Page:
After General Robert E. Lee's surrender at Appomattox in April 1865, the Union and Confederate armies were peacefully disbanded. The soldiers who had survived the ordeal were free to go home and resume their pre-war occupations. The Veteran in a New Field depicts one of those Civil War veterans recently returned from the front, harvesting a field of grain in the midday sun. The wheat has grown high, and the field stretches all the way to the horizon; an unusually bountiful crop had, in fact, marked the end of the war. The farmer's military jacket and canteen (with an insignia that identifies him as a former Union soldier) lie discarded in the foreground, almost covered by fallen stalks of grain.
Winslow Homer completed The Veteran in a New Field in the autumn of 1865, only a few months after Appomattox. The artist was a sort of veteran himself, having served on the front as an illustrator for the New York periodical Harper's Weekly. In the sketches he made to accompany military reports, Homer tended to focus on the commonplace activities of a soldier's life rather than the climax of combat. When he returned to civilian life and began to paint in oil, Homer continued to favor themes from ordinary life, such as this image of a soldier resuming work in the fields.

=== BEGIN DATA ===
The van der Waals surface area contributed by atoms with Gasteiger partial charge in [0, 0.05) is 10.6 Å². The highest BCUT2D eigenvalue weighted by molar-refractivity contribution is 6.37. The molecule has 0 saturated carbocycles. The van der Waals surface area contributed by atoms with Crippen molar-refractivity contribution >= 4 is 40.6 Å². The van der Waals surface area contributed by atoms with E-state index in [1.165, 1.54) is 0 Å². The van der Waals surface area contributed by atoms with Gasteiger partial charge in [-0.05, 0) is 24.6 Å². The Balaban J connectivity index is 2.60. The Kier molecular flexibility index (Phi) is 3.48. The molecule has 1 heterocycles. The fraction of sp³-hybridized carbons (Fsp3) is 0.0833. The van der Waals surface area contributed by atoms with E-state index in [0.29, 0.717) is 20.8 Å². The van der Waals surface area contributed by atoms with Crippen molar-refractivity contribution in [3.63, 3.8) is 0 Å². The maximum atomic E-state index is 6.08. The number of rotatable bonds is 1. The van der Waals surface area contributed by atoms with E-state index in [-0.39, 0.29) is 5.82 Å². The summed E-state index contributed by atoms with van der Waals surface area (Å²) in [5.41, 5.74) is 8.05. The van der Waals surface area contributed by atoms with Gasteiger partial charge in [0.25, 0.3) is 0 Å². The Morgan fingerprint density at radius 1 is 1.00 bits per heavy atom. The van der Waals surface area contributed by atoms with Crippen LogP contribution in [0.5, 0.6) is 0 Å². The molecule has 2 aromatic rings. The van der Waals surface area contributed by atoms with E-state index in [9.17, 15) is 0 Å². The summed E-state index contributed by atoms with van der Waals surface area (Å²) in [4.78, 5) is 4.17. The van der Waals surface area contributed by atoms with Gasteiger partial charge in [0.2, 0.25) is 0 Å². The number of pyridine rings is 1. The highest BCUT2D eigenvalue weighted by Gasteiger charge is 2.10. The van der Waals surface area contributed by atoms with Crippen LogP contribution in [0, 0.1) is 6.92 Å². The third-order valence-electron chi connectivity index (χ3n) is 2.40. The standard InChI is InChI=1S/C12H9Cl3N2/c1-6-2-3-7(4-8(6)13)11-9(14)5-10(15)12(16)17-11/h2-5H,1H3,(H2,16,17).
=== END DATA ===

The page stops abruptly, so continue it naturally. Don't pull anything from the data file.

The optimistic spirit of Homer's painting only makes its darker undertones more moving. The new field of the title can't mean this field of grain, which is obviously mature and ready to harvest. It must refer instead to the change in the veteran's occupation which necessarily calls to mind his previous activity on the battlefield. Because some of the bloodiest battles of the Civil War had been fought in wheat fields, fields of grain, in popular consciousness, were associated with fields of fallen soldiers. One particularly disturbing photograph of soldiers who had died in battle at Gettysburg was published with the title A Harvest of Death.
In keeping with those undertones, Homer's veteran handles a single-bladed scythe. By 1865, that simple farming implement was already out of date; a farmer would have used the more efficient cradle to mow a field that size. In the original version of the painting, the veteran did work with a cradled scythe (its outline is faintly visible on the left side of the canvas), but Homer evidently decided to paint it out. He replaced an emblem of modern technology with the more archaic tool, and gave a picture of a farmer in his field an unsettling reference to the work of the grim reaper, the age-old personification of death.
The Veteran in a New Field refers both to the desolation caused by the war and the country's hope for the future. It summons up the conflicting emotions that took hold of American's relief that the Civil War was over, and grief for the many lives that had been lost. Nor did the loss of lives end on the battlefield; only days after Appomattox came the assassination of Abraham Lincoln, and the nation sank into a collective state of mourning. The Veteran in a New Field thus takes on another dimension, as an expression of despair over the senseless death of a great president.
The image of a soldier returning to his farm would have reassured Homer's audience that life went on. The veteran appears to have set aside his Army training along with what remained of his military uniform to harvest a field that
once again yields the gift of golden wheat, which in Christianity is a symbol of salvation. Even in the aftermath of the worst disasters, the artist seems to say, life has the capacity to restore itself.